“That’s a lot of conjecture,” Dr. Whitewood said.

 

“Can I also say that I think it’s pretty interesting that the person you think is at the middle of all this is a carpenter and there are hundreds of signs around the Globe,” Hawksworth said. “So, who better to do that than a carpenter himself.”

 

“So …” Huddleston said.

 

“So … what?” Dr. Whitewood said.

 

“I’m thinking we should probably try to investigate Isley,” Huddleston said.

 

“Sounds good,” Dr. Whitewood said.

 

They soon realized no one knew where Isley lived in London. However, they realized he would be at the theater the next day. Dr. Whitewood said they could follow the man from there. Dr. Whitewood and Godfrey planned to be at the Globe the next day for the play. Hawksworth told them it was the third showing of All is True by William Shakespeare and John Fletcher. The historical play was about Henry VIII and filled with pageantry and even cannon fired to announce the King entering a masquerade. It had been very popular and loved by everyone. He pointed out he was playing Henry VIII.

 

They parted, everyone going to their respective homes.

 

* * *

 

It was very hot on Tuesday, June 29, 1613. The morning was filled with rehearsals for other shows. All is True was set to start around one o’clock, just after lunch. They all saw Isley there, as usual, backstage. Only Hawksworth noticed Isley seemed expectant and in a very good mood. There was a bounce in his step as he prepared various set pieces. He smiled at everyone and simply seemed to be very happy. Hawksworth was unnerved by that, remembering the play The Pirates of Candle Cove 13 years before and wondering if this was somehow connected to that. He wondered if Isley wanted the play to happen much in the way Machel had wanted The Pirates of Candle Cove to be done.

 

Huddleston talked to Isley before the show as the latter fiddled with some of the costumes. Isley was whistling.

 

“Isley, do you need any help?” Huddleston asked him.

 

“What?” the man replied.

 

“Do you need any help?”

 

“Oh no. No no. Everythin’s fine! Oh no. It’s great! It’s gonna be a wonderful day, I tell y’ what, Huddleston. I understand y’ helped find Bottom. Good job, Huddleston.”

 

“Well─”

 

“What else did y’ find out?”

 

“Um … nothing much, sir.”

 

“I’m glad y’ found ‘im, he’s a good man. He sticks his nose in where it’s no’ wanted sometimes, but sometimes it doesna matter when people interfere, does it? I’ve got to go over here and move this set piece, but if y’ wan’ t’ talk anymore, y’ just let me know. Y’ let me know!”

 

He gave Huddleston a friendly punch on the shoulder and walked away.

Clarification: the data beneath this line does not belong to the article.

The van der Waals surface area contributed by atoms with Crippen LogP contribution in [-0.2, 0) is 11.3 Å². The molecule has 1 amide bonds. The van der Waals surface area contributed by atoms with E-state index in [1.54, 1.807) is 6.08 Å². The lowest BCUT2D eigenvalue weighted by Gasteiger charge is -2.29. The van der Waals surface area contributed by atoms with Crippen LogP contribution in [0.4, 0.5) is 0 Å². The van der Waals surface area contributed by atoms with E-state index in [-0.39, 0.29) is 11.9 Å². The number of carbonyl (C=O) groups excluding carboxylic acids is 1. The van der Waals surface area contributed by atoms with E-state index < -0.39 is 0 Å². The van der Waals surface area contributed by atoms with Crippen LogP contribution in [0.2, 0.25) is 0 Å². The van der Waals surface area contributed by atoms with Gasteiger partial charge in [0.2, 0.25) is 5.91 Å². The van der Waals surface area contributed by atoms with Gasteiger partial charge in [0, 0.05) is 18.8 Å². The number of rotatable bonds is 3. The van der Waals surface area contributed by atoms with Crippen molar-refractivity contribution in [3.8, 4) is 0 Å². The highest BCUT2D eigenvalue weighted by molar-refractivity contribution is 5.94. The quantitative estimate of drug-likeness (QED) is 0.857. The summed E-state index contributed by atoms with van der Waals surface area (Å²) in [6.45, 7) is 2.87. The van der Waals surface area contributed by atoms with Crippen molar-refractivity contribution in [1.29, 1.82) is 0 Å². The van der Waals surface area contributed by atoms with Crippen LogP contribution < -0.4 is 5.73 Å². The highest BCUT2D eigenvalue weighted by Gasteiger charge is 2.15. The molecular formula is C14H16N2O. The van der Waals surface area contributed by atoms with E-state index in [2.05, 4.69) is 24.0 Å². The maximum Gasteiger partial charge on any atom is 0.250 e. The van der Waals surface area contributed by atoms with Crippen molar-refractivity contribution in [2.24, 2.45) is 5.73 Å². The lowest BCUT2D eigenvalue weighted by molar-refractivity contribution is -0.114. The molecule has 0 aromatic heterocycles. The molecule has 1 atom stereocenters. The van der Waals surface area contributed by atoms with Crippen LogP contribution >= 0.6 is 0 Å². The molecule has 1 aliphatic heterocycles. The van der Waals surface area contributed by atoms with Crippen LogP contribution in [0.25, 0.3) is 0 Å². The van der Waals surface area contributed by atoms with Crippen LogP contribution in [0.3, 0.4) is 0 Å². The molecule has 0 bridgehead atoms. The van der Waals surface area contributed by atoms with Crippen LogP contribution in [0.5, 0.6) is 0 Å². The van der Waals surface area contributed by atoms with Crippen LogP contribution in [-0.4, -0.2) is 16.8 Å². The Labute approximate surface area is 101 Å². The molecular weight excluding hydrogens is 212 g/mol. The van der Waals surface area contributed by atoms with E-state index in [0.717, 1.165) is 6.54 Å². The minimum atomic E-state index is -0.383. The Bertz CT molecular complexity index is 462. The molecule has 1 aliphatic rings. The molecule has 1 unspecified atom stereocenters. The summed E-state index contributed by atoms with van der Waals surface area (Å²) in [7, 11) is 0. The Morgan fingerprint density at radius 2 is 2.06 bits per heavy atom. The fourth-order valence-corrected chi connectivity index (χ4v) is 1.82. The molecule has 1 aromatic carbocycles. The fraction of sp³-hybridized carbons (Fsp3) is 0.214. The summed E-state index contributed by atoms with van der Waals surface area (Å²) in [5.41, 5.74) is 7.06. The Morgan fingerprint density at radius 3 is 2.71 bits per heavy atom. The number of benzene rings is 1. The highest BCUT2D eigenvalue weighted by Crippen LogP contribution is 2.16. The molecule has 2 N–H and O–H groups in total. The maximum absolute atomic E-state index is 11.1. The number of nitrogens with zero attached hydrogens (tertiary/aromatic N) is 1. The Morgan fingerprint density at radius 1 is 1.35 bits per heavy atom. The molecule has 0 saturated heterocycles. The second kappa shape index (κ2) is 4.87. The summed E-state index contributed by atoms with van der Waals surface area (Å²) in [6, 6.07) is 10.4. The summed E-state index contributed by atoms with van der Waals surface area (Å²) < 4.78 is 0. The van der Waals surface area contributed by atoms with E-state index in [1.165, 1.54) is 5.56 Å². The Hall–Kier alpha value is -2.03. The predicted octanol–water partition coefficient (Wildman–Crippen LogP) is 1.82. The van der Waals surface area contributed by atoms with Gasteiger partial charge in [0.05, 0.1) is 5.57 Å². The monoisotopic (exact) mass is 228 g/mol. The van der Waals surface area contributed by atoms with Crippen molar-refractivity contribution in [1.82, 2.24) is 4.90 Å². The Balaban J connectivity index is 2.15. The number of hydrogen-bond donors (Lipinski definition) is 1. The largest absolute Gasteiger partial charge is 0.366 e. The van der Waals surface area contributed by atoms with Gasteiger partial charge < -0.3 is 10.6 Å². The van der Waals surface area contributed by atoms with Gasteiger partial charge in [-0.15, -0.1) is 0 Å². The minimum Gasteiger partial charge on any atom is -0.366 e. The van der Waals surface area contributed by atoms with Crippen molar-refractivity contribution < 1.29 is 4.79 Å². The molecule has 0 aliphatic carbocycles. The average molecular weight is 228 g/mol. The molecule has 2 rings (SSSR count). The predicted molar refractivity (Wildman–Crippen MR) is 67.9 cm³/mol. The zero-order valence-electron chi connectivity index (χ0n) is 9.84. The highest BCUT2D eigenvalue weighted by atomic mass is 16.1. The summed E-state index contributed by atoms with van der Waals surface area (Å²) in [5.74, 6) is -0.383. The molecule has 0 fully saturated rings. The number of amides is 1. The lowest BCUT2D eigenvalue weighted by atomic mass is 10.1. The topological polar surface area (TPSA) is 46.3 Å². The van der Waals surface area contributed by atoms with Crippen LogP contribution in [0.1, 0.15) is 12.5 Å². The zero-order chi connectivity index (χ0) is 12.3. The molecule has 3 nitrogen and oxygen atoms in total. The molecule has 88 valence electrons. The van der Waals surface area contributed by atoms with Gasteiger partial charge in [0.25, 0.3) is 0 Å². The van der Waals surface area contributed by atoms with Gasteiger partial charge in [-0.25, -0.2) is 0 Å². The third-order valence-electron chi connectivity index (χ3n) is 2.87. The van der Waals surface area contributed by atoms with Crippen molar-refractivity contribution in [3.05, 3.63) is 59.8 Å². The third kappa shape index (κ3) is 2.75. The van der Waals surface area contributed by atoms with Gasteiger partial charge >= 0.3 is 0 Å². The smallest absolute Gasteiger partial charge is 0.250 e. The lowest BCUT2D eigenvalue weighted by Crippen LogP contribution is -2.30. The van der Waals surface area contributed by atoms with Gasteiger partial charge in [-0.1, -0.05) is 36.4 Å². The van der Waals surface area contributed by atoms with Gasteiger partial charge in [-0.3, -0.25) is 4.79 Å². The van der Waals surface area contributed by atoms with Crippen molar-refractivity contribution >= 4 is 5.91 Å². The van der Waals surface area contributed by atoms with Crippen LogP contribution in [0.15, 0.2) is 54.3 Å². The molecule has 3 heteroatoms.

“Thank you, Isley,” Huddleston said. “I’m glad to have Mr. Bottom back too.”

 

He had never seen Isley in such a happy mood.

 

“He’s a good friend,” Huddleston called.

 

“Me too!” Isley called. “Talk to me after the show starts. Can’t wait! Can’t wait! I love the show.”

 

Huddleston remembered Isley was not as excited in the first or second showing of the play.

 

“He said that Bottom ‘stuck his nose in where he shouldn’t have,’ Huddleston said to himself.

 

Hawksworth was close enough to overheard the stage hand talking to himself.

 

“Right,” he muttered to himself.

 

“Which makes me think that he had figured out that Bottom was looking at all these symbols and … well …” Huddleston mumbled.

 

Hawksworth, nearby, nodded.

 

“And he’s really excited about the play to start,” Huddleston said to himself. “Which means that something is going to happen during the play. He’s normally never this excited at the start of a play. And … so, something bad is going to happen at the start of the play and he knew that Bottom knows, so he tried to get rid of Bottom and …”

 

“Five minutes,” someone called backstage. “Five minutes everyone.”

 

Hawksworth walked off.

 

Huddleston could hear the murmur of people out in the house.

 

“I need to let someone know about this!” Huddleston said. “I need to tell Jaimes!”

 

He found the musician and told him everything he’d figured out.

 

“Blimey!” Jaimes muttered. “I don’t even know where to begin. Really?”

 

“If I’m correct then yes,” Huddleston said.

 

“I did see that he was acting a bit more chipper than usual.”

 

“Yeah, he’s never this happy. None of the stage hands are. Well, except Bottom.”

 

“What are we to do? The play must continue. The show must go on.”

 

“Obviously, we can’t stop the show. We just need to stop Isley from whatever he’s up to.”

 

Nearby, Edward Unton, one of the tiremen helped Hawksworth with his costume for King Henry VIII.

 

“Even if we somehow manage to get Isley out of the building, what’s to say something hasn’t already been set aside to happen without him?” Jaimes said.

 

“If something’s going to happen when the play starts, that means we would need to stop the play,” Huddleston said. “But we can’t just stop the play for … wait! Who would be in charge of the play? Hawksworth would! If we can get Hawksworth to delay things, then we can figure out a way to stop Isley.”

 

“Are you sure about that? He’s a tough bugger to persuade.”

 

“Hawksworth won’t be easily convinced but … it’s possible. I don’t know. But I think it might be the only way to figure out who is behind this.”

 

“Places everyone!” someone called backstage. “Places!”